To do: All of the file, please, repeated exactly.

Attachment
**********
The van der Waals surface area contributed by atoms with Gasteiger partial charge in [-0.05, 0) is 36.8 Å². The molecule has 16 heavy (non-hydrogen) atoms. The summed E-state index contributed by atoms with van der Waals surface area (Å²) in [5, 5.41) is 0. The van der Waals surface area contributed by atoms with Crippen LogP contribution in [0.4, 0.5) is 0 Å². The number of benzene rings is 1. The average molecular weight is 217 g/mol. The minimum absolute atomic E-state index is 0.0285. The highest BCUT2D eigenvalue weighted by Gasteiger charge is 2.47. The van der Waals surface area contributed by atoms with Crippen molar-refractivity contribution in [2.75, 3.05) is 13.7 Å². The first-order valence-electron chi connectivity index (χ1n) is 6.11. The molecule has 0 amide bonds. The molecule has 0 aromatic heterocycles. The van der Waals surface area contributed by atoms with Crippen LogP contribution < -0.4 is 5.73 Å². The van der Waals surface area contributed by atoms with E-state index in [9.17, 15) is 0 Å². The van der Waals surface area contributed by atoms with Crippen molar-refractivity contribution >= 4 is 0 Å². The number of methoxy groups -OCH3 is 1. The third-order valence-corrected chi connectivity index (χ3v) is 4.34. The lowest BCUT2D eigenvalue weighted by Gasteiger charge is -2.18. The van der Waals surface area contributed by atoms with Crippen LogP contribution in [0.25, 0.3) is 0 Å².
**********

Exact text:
The van der Waals surface area contributed by atoms with Gasteiger partial charge in [-0.05, 0) is 36.8 Å². The molecule has 16 heavy (non-hydrogen) atoms. The summed E-state index contributed by atoms with van der Waals surface area (Å²) in [5, 5.41) is 0. The van der Waals surface area contributed by atoms with Crippen LogP contribution in [0.4, 0.5) is 0 Å². The number of benzene rings is 1. The average molecular weight is 217 g/mol. The minimum absolute atomic E-state index is 0.0285. The highest BCUT2D eigenvalue weighted by Gasteiger charge is 2.47. The van der Waals surface area contributed by atoms with Crippen molar-refractivity contribution in [2.75, 3.05) is 13.7 Å². The first-order valence-electron chi connectivity index (χ1n) is 6.11. The molecule has 0 amide bonds. The molecule has 0 aromatic heterocycles. The van der Waals surface area contributed by atoms with Crippen LogP contribution < -0.4 is 5.73 Å². The van der Waals surface area contributed by atoms with E-state index in [9.17, 15) is 0 Å². The van der Waals surface area contributed by atoms with Crippen molar-refractivity contribution >= 4 is 0 Å². The number of methoxy groups -OCH3 is 1. The third-order valence-corrected chi connectivity index (χ3v) is 4.34. The lowest BCUT2D eigenvalue weighted by Gasteiger charge is -2.18. The van der Waals surface area contributed by atoms with Crippen LogP contribution in [0.25, 0.3) is 0 Å².